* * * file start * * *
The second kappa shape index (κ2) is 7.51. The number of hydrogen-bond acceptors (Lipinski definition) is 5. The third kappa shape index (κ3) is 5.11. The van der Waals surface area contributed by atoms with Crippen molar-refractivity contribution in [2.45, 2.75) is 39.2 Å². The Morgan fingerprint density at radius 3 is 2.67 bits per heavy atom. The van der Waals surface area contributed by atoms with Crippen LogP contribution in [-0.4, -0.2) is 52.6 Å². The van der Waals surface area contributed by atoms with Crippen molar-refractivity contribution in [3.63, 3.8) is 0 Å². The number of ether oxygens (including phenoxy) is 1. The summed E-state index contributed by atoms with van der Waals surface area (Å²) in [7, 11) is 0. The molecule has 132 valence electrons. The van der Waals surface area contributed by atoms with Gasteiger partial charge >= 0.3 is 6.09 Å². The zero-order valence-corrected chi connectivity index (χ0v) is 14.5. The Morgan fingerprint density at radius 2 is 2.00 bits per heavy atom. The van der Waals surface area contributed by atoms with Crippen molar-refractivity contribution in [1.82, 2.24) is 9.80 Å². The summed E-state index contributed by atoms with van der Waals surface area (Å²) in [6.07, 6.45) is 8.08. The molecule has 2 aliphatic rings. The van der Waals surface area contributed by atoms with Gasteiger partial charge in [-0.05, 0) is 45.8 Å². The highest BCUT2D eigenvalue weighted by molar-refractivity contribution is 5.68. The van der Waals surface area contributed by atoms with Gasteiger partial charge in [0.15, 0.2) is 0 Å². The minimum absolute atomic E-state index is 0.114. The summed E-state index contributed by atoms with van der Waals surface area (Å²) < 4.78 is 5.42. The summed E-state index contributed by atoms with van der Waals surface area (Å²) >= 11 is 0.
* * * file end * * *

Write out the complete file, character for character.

The second kappa shape index (κ2) is 7.51. The number of hydrogen-bond acceptors (Lipinski definition) is 5. The third kappa shape index (κ3) is 5.11. The van der Waals surface area contributed by atoms with Crippen molar-refractivity contribution in [2.45, 2.75) is 39.2 Å². The Morgan fingerprint density at radius 3 is 2.67 bits per heavy atom. The van der Waals surface area contributed by atoms with Crippen LogP contribution in [-0.4, -0.2) is 52.6 Å². The van der Waals surface area contributed by atoms with Crippen molar-refractivity contribution in [3.63, 3.8) is 0 Å². The number of ether oxygens (including phenoxy) is 1. The summed E-state index contributed by atoms with van der Waals surface area (Å²) in [7, 11) is 0. The molecule has 132 valence electrons. The van der Waals surface area contributed by atoms with Gasteiger partial charge >= 0.3 is 6.09 Å². The zero-order valence-corrected chi connectivity index (χ0v) is 14.5. The Morgan fingerprint density at radius 2 is 2.00 bits per heavy atom. The van der Waals surface area contributed by atoms with Crippen molar-refractivity contribution in [1.82, 2.24) is 9.80 Å². The summed E-state index contributed by atoms with van der Waals surface area (Å²) in [6.07, 6.45) is 8.08. The molecule has 2 aliphatic rings. The van der Waals surface area contributed by atoms with Gasteiger partial charge in [-0.05, 0) is 45.8 Å². The highest BCUT2D eigenvalue weighted by molar-refractivity contribution is 5.68. The van der Waals surface area contributed by atoms with Gasteiger partial charge in [0.15, 0.2) is 0 Å². The minimum absolute atomic E-state index is 0.114. The summed E-state index contributed by atoms with van der Waals surface area (Å²) < 4.78 is 5.42. The summed E-state index contributed by atoms with van der Waals surface area (Å²) >= 11 is 0.